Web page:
period in Art. 12 comes to a standstill as soon as the
application for return is received hy the Court.

Evidence: document: annex 4: Photo of appealant with
child and bottle
annex 5: letter from Dr.
Softness, Philippe
Adrien’s pediatrician
in NY of 18 Feb 1990.
annex 6: receipt for baby-food

12.4 As regards Philippe Adrien being looked after by
strangers, it must be stated

– that at present Philippe is living with his mother,
his grandmother and her companion, the latter
certainly being more strangers to him than his father,
who gave him his bottle every evening and

-his nurse in New York, who looked after Philippe
since his birth, to start with round the clock and
later during the entire day (so that Carmen Viola was
still able to do her shopping without hindrances) and

-it must again be emphasized that Carmen Viola should
she in fact see a danger for her child, can and should
accompany him.

Evidence: document: annex 7: photos of nurse
annex 8: wage receipts of the
nurse with hours of
work stated

13. The statements in point 12 all deal with matters of fact
which are to be considered when weighing up the interest of
the child, but which are not relevant for the assessment of
the danger for [email protected] Adrien under the viewpoint of Art. 13
of the Convention. The above mentioned establishments are
accordingly only supplementary.

Should however the wish exist also to take the interest of
the child into consideration, it must on the one hand be
considered that the necessity for proof is, in accordance
with Art. 13, with the respondent and that on the other hand
also Lucien Viola should be able to state arguments (which is
not foreseen in the proceedings according to the Convention)
which speak against leaving the child with his mother.

In this context, we provisionally point out that the
appealant also @ears for the health of his son, as the
respondent had obviously been seriously addicted to drugs for
years and had inter alia still smoked cannabis which had
almost led to products during her pregnancy, the loss of the
child.

Evidence: document: annex 9: Copy of Ietter of Lucien Viola
of 15 Jan 1990 original in the
files

annex 10: letter from Dr. Weseley of 21
Feb 1990.

handing over the criminal law files of
Carmen Viola by the Department
of Justice of the Canton of
Lucerne, possibly by the
Cantonal Police Department

For these reasons, I request granting of the applications made at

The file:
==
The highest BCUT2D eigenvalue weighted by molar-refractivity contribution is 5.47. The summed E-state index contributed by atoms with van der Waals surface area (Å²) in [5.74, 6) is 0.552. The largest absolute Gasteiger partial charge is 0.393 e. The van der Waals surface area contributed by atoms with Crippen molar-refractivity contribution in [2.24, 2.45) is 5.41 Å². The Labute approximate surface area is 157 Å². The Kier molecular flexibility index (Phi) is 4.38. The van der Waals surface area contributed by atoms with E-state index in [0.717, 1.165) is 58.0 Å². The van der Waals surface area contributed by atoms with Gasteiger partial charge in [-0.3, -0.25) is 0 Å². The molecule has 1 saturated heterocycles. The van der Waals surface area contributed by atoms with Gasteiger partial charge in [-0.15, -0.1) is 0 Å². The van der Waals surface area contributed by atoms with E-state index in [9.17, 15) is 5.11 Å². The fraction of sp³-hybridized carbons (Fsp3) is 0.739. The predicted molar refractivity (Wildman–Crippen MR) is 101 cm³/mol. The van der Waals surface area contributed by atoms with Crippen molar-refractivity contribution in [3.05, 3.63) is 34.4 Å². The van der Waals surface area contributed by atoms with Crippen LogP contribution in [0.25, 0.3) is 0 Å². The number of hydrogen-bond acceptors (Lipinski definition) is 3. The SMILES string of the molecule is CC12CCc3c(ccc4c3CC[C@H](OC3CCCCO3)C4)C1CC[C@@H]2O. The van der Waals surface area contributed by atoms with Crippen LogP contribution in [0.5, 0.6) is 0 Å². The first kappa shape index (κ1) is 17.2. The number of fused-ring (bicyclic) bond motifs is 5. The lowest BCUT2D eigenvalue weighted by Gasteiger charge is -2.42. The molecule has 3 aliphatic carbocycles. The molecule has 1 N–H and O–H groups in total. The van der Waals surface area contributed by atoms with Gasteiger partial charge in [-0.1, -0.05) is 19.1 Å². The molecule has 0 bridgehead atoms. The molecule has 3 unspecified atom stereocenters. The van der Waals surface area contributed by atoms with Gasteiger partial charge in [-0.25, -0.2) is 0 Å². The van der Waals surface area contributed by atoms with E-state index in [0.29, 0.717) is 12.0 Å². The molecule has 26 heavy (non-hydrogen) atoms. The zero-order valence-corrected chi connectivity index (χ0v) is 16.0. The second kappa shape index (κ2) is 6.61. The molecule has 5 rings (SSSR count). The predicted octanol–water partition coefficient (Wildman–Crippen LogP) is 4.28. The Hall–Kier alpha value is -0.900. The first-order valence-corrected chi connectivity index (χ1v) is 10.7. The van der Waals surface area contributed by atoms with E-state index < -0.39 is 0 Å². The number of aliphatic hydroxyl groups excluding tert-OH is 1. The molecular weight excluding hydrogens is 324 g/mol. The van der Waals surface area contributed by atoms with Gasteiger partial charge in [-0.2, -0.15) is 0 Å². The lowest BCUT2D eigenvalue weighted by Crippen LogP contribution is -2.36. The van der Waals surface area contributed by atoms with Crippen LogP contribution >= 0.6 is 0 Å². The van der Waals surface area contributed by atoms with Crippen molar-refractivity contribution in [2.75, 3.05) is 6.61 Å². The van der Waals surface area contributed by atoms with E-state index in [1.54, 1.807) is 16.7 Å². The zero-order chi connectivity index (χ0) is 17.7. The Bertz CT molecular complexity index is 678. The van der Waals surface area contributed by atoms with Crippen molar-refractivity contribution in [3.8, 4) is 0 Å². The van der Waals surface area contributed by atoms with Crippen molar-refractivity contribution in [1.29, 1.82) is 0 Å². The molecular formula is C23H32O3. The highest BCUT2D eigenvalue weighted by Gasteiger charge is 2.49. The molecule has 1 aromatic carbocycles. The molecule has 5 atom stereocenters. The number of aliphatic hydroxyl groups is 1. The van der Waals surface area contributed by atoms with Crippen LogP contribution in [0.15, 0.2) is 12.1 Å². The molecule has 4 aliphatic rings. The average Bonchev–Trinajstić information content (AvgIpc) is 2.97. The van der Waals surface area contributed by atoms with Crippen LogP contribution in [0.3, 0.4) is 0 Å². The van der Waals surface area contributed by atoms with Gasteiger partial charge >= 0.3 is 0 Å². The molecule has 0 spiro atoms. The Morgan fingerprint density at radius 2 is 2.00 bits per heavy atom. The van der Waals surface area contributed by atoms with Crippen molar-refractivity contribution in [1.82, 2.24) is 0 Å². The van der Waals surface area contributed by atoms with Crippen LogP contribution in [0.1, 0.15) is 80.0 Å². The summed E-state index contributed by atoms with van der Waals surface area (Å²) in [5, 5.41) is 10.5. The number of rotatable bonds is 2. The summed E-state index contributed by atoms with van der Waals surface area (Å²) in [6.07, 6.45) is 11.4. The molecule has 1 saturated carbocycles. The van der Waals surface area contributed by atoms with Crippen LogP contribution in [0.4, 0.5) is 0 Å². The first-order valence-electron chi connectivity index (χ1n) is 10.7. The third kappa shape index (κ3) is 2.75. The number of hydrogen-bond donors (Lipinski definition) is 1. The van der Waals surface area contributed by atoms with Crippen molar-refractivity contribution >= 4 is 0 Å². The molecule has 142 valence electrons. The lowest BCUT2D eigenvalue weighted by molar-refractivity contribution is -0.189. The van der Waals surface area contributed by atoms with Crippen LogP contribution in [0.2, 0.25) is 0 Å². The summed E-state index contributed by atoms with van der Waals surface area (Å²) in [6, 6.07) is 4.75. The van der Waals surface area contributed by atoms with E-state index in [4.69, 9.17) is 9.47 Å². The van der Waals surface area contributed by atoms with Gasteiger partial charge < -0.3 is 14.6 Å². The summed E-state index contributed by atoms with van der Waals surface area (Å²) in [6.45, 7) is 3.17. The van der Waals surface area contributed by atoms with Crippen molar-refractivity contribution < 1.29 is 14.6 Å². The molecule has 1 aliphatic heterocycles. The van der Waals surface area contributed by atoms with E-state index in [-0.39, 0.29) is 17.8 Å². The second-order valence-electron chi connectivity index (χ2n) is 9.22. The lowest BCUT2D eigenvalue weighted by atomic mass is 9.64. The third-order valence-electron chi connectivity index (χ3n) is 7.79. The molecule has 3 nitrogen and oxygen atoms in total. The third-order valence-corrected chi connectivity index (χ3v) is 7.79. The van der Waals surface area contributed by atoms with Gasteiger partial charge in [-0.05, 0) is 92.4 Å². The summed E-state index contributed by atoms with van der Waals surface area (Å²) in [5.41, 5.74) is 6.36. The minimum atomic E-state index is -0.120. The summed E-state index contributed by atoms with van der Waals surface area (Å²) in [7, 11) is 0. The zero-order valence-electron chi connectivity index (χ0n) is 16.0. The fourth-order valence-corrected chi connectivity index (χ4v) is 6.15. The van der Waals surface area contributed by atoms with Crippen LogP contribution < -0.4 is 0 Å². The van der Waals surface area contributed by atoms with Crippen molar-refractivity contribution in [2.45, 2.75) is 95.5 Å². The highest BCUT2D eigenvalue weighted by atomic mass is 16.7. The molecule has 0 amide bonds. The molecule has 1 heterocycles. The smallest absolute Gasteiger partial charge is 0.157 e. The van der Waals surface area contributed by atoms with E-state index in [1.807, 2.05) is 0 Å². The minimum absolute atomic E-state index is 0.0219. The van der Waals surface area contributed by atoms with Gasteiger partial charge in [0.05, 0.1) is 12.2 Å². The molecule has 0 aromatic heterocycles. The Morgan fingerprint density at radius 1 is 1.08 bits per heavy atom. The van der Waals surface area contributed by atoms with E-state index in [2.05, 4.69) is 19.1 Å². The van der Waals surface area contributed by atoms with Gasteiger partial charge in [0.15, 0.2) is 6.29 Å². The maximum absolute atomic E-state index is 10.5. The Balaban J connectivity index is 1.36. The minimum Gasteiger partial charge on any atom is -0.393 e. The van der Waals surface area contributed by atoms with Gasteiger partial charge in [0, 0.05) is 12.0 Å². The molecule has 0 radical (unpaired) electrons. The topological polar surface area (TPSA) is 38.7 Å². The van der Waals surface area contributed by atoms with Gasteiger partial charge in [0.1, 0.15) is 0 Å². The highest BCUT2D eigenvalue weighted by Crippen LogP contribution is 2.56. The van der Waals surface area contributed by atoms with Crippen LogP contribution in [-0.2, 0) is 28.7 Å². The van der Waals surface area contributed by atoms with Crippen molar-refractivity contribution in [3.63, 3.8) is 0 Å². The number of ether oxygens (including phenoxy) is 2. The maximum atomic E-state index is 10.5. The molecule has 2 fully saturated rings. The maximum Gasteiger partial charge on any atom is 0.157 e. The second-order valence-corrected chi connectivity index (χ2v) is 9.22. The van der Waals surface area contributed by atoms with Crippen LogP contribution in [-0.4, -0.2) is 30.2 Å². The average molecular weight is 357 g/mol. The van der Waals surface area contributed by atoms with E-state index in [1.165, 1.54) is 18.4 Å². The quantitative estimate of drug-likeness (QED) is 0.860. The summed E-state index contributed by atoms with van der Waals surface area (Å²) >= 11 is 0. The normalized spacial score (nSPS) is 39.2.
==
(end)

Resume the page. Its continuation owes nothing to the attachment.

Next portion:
the beginning.

Yours faithfully,

for Dr. F. keller

Attorney lic iur. St. Hischier

Registered mail

in duplicate

List of annexes

Annex 1: Decision of Lucerne-Town County Court President II of
20 Feb 1990 incl. service envelope.

Annex 2: Copy of the decision of the Senior Court of Appeal
from SJZ 1990, p, 46

Annex 3: Copy of the Perez-Vera report

Annex 4: Photo of Lucien Viuola with child and bottle

Annex 5: Letter from Dr. Softness, Philippe Adrien’s
pediatrician in NY 18 Feb 1990.

Annex 6: Receipt for baby-food

Annex 7: Photos of nurse

Annex 8: Wage receipts of the nurse with hours of work stated

Annex 9: Copy of letter of Lucien Viola 15 Jan 1990 original in
the files

Annex 10: Letter from Dr. Weseley of 21 Feb 1990.

====================[End of Appeal Brief]========================

[SYSOP NOTE: This is the decision of Luceren – Town County Court
on the appeal of Lucien Viola, with comments of the SYSOP in
footnotes.]

==========[Start of the Decision of the Appeal Court]============

Decision of President II of Lucerne — Town County Court of 20
Feb 1990 (order proceedings in accordance with Section 348, para.
1, no. 1, Code of Civil Proceedings (CCP) concerning the
provisional enforcement of the immediate return of a child (The
Convention on the Civil Aspects of International Child Abduction,
done at the Hague on 25 Oct 1980 [Convention]).

Considerations

1. Lucien Viola and Carmen Viola married in New York on 25
Jun 1988, where they had already lived before. On 09 Oct 1989
Carmen Viola gave birth to the child Philippe Adrien in New York.
On 12 Dec 1989 Carmen Viola traveled with the child to
Switzerland by aeroplane and went to her parents in Lucerne. The
married couple Viola had decided to spend the Christmas period
with the parents of Carmen Viola. However, Carmen Viola decided,
before the arrival of her husband in Lucerne planned for 20 Dec
1989, to make proceedings for divorce pending here. A
corresponding plaint, a request for issuing of provisional
measures and a request for summoning of the married couple to the
legally prescribed attempt at conciliation were received by
Lucerne — Town County Court on 19 Dec 1989.

2. On the basis of the Convention (SR 0.211.230.02), Lucien
Viola made a request on 08 Jan 1990 in which it was applied
Carmen Viola be instructed to return her son FN5 to the father
immediately or to take him back or have him taken back. In case
of omission, Lucien Viola is to be empowered to make use of the
help of the police ((Official County Court Annex 3). The Federal
Agency for Justice made a corresponding request in the same sense
of behalf of Lucien Viola on 10 Jan 1990 (Official County Court
Annex 4).

3. With a decision of 20 Feb 1990 the President of Lucerne —
Town County Court rejected both applications.

4. The Swiss Department of Justice and Police appealed
against this decision of 28 Feb 1990 and applied that the
decision of the previous instance be rescinded and the return of
the child Philippe Adrien Viola to New York be ordered (Official
Senior Court Annex 2). On 02 Mar 1990 Lucien Viola also appealed
against the decision of the County Court President and made the
following applications: